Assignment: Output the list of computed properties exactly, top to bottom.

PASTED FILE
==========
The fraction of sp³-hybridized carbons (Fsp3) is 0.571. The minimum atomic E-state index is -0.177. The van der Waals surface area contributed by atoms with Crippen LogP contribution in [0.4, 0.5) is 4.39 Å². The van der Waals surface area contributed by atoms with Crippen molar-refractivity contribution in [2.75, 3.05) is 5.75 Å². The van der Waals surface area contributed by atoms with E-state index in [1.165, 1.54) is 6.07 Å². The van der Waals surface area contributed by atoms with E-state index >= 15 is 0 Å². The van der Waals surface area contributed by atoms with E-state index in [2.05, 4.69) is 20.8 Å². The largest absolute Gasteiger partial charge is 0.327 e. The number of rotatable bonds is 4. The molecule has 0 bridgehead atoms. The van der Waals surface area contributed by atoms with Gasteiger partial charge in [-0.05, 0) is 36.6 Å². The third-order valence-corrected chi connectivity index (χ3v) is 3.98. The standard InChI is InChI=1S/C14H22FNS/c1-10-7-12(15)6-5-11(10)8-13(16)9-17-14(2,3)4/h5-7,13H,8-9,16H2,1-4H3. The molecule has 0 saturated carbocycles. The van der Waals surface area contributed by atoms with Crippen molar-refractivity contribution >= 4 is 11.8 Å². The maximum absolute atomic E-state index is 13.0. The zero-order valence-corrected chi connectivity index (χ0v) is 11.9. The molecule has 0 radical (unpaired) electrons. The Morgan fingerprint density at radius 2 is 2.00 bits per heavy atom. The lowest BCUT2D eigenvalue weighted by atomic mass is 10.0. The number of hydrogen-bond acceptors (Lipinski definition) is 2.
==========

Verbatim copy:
The fraction of sp³-hybridized carbons (Fsp3) is 0.571. The minimum atomic E-state index is -0.177. The van der Waals surface area contributed by atoms with Crippen LogP contribution in [0.4, 0.5) is 4.39 Å². The van der Waals surface area contributed by atoms with Crippen molar-refractivity contribution in [2.75, 3.05) is 5.75 Å². The van der Waals surface area contributed by atoms with E-state index in [1.165, 1.54) is 6.07 Å². The van der Waals surface area contributed by atoms with E-state index >= 15 is 0 Å². The van der Waals surface area contributed by atoms with E-state index in [2.05, 4.69) is 20.8 Å². The largest absolute Gasteiger partial charge is 0.327 e. The number of rotatable bonds is 4. The molecule has 0 bridgehead atoms. The van der Waals surface area contributed by atoms with Gasteiger partial charge in [-0.05, 0) is 36.6 Å². The third-order valence-corrected chi connectivity index (χ3v) is 3.98. The standard InChI is InChI=1S/C14H22FNS/c1-10-7-12(15)6-5-11(10)8-13(16)9-17-14(2,3)4/h5-7,13H,8-9,16H2,1-4H3. The molecule has 0 saturated carbocycles. The van der Waals surface area contributed by atoms with Crippen molar-refractivity contribution >= 4 is 11.8 Å². The maximum absolute atomic E-state index is 13.0. The zero-order valence-corrected chi connectivity index (χ0v) is 11.9. The molecule has 0 radical (unpaired) electrons. The Morgan fingerprint density at radius 2 is 2.00 bits per heavy atom. The lowest BCUT2D eigenvalue weighted by atomic mass is 10.0. The number of hydrogen-bond acceptors (Lipinski definition) is 2.